Dale: Like journalism, public relations is one of the few professions where there is constant activity. News happens 24×7 and one has to always be on toes. Moreover, muck also happens 24×7 and people need crisis management via PRs all the time. This is a very interesting part of the profession, as there is never a lull. One is always in the thick of things. I feel like a ringmaster of the grand media circus. No day is ever boring.
What makes you happy in your professional life?
Dale: The choice to live life the way I want to live it.
Who has been your favourite client and why?
Dale: Now! Now! Are you trying to put me into trouble by having me to take just one name here? Ha ha! But seriously, if I were to answer that question honestly, it might sound narcissistic. But the fact is that I, myself have been my most favourite client. Yes, I treat myself as a client — a brand — a PR brand who can be relied upon, trusted; one who delivers and who is consistent with growth. In my eyes, there is no further satisfaction to know that your work helps others grow and be famous. That you are able to propel people into the limelight and strengthen their image and brand by influencing the media. That you have the means to make their careers better. That’s what gives me the ultimate high.
Wake up my fellow Bollywood PRs. And do it like Dale does. 😉
1 Press Release / 24 hours / 40 links for my PR client Preetisheel Singh. Covering leading outlets The Times of India (and no, Dale never does Paid News. NEVER), Mid-Day, Times Now, Zoom, Santa Banta, Koi Moi, Yahoo, Bollywood Dhamaka, Bollywood Hungama and The Quint. And this without the help of UNI, PTI, IANS or Reuters.
If I understand US President Donald Trump’s PR game, directly or indirectly, he will toe the ‘America First’ line at the World Economic Forum in Davos, Switzerland and everyone will scream “anti-globalism” and “protectionism” again. His rhetoric will spark more debates in America and China, increase speculation in Russia, United Kingdom and France and keep the rest of the world including North Korea on guard (on guard from the unpredictable Trump, of course).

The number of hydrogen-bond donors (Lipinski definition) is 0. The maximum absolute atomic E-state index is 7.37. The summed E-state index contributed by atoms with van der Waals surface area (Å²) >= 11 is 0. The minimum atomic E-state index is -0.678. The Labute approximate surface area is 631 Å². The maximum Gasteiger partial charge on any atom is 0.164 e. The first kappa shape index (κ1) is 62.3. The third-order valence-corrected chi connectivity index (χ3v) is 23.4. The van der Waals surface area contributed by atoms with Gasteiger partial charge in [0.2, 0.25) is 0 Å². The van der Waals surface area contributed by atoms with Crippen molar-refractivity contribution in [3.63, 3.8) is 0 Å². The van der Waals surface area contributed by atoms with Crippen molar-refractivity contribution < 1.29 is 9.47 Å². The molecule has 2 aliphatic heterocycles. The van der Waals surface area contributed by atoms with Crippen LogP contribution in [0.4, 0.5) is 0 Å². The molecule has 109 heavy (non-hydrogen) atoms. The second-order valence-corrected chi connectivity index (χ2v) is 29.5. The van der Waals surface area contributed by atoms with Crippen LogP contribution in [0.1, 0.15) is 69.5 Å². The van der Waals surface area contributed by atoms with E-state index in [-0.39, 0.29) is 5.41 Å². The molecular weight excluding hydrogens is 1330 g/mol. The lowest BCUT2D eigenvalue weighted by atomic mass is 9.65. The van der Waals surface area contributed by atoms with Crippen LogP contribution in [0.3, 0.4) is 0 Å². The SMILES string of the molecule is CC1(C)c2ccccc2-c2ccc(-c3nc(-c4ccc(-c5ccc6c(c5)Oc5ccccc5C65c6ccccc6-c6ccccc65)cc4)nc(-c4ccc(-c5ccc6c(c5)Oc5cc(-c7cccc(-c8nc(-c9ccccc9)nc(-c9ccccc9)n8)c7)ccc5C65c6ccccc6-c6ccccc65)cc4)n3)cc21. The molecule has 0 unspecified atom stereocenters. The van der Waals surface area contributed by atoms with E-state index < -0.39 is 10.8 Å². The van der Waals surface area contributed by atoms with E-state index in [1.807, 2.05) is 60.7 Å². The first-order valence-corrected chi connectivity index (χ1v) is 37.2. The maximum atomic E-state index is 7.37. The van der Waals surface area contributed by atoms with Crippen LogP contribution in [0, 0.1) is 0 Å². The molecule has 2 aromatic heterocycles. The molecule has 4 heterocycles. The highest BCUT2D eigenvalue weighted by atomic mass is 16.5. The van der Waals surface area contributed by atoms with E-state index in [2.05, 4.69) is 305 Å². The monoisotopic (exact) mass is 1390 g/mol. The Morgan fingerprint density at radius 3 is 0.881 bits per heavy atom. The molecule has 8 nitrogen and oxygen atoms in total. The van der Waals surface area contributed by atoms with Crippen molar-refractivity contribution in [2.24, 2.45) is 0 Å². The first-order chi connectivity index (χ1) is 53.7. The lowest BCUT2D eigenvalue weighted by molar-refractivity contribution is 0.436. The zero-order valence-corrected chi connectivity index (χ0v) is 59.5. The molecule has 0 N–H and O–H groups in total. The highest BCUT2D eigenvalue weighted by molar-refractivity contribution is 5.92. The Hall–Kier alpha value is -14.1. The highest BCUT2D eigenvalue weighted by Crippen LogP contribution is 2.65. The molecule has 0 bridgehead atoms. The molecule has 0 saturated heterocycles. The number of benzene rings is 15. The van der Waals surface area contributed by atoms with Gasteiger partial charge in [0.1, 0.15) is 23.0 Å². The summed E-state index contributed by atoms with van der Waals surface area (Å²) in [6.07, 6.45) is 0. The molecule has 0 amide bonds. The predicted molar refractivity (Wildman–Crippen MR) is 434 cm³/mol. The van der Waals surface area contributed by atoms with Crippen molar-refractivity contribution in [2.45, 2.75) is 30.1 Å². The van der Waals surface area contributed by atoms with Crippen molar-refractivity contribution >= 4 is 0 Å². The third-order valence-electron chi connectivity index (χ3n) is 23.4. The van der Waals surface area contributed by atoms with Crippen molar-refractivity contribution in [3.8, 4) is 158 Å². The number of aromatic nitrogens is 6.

I guess what Trump wants is to have himself on one side and the world on the other. It’s an importance-gaining PR tactic, smartly disguised under the pretext of nationalism, control and world order. He is playing that game and the world is exactly falling into his PR trap.
That’s also the tactic of my off-and-on PR client Rakhi Sawant. Do exactly the opposite of what everyone expects one to do, shout from rooftops, and people will take notice. It works, and how! And she carries it off real well. Whether you deliver on what you say is not important. What’s important is that you are always in the news.
Yes, there’s no news like bad news. But better than bad news, is weird news. It’s just a kind of PR strategy. A kind not everyone can manage. Trump can, Rakhi can. And you, the listener, viewer and reader — is the scapegoat. Can you save yourself from it. I doubt. Not after social media. 😉
I feel, Bigg Boss gets the highest billing among reality shows not because Salman Khan hosts it. It gets top billing because it has been customised to bring out the best and worst of human emotions. Because it plays on fear and love… more importantly, on fear… which is a stronger emotion than love.